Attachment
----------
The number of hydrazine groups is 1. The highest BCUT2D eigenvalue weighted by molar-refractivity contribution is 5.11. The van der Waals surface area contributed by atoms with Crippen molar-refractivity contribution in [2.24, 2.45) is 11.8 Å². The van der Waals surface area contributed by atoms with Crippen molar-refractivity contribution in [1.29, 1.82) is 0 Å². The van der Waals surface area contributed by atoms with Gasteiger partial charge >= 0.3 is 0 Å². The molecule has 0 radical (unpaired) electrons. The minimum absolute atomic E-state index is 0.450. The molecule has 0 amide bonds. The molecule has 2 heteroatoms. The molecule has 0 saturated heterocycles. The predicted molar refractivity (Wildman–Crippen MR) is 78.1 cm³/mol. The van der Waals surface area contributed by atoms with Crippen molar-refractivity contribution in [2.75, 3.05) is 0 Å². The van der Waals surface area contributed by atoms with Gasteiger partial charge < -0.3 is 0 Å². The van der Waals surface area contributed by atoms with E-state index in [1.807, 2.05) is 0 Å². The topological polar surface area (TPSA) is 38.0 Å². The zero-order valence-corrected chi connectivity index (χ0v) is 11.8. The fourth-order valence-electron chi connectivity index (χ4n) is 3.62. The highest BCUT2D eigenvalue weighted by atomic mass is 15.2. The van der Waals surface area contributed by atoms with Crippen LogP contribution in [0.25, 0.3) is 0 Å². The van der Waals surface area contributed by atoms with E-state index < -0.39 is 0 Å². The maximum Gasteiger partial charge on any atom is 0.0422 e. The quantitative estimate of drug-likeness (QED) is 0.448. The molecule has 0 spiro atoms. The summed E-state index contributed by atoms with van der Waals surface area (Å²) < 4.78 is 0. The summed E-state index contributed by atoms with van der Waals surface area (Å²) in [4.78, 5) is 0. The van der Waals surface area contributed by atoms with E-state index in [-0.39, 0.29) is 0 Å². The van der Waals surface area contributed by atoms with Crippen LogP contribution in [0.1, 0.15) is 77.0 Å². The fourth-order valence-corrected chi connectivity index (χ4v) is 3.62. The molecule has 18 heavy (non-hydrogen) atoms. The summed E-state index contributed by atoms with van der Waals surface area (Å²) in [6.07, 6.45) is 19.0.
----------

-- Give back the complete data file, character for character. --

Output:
The number of hydrazine groups is 1. The highest BCUT2D eigenvalue weighted by molar-refractivity contribution is 5.11. The van der Waals surface area contributed by atoms with Crippen molar-refractivity contribution in [2.24, 2.45) is 11.8 Å². The van der Waals surface area contributed by atoms with Crippen molar-refractivity contribution in [1.29, 1.82) is 0 Å². The van der Waals surface area contributed by atoms with Gasteiger partial charge >= 0.3 is 0 Å². The molecule has 0 radical (unpaired) electrons. The minimum absolute atomic E-state index is 0.450. The molecule has 0 amide bonds. The molecule has 2 heteroatoms. The molecule has 0 saturated heterocycles. The predicted molar refractivity (Wildman–Crippen MR) is 78.1 cm³/mol. The van der Waals surface area contributed by atoms with Crippen molar-refractivity contribution in [2.75, 3.05) is 0 Å². The van der Waals surface area contributed by atoms with Gasteiger partial charge < -0.3 is 0 Å². The van der Waals surface area contributed by atoms with E-state index in [1.807, 2.05) is 0 Å². The topological polar surface area (TPSA) is 38.0 Å². The zero-order valence-corrected chi connectivity index (χ0v) is 11.8. The fourth-order valence-electron chi connectivity index (χ4n) is 3.62. The highest BCUT2D eigenvalue weighted by atomic mass is 15.2. The van der Waals surface area contributed by atoms with Crippen LogP contribution in [0.25, 0.3) is 0 Å². The van der Waals surface area contributed by atoms with E-state index < -0.39 is 0 Å². The maximum Gasteiger partial charge on any atom is 0.0422 e. The quantitative estimate of drug-likeness (QED) is 0.448. The molecule has 0 spiro atoms. The summed E-state index contributed by atoms with van der Waals surface area (Å²) < 4.78 is 0. The summed E-state index contributed by atoms with van der Waals surface area (Å²) in [4.78, 5) is 0. The van der Waals surface area contributed by atoms with E-state index in [-0.39, 0.29) is 0 Å². The van der Waals surface area contributed by atoms with Crippen LogP contribution in [0.1, 0.15) is 77.0 Å². The fourth-order valence-corrected chi connectivity index (χ4v) is 3.62. The molecule has 18 heavy (non-hydrogen) atoms. The summed E-state index contributed by atoms with van der Waals surface area (Å²) in [6.07, 6.45) is 19.0.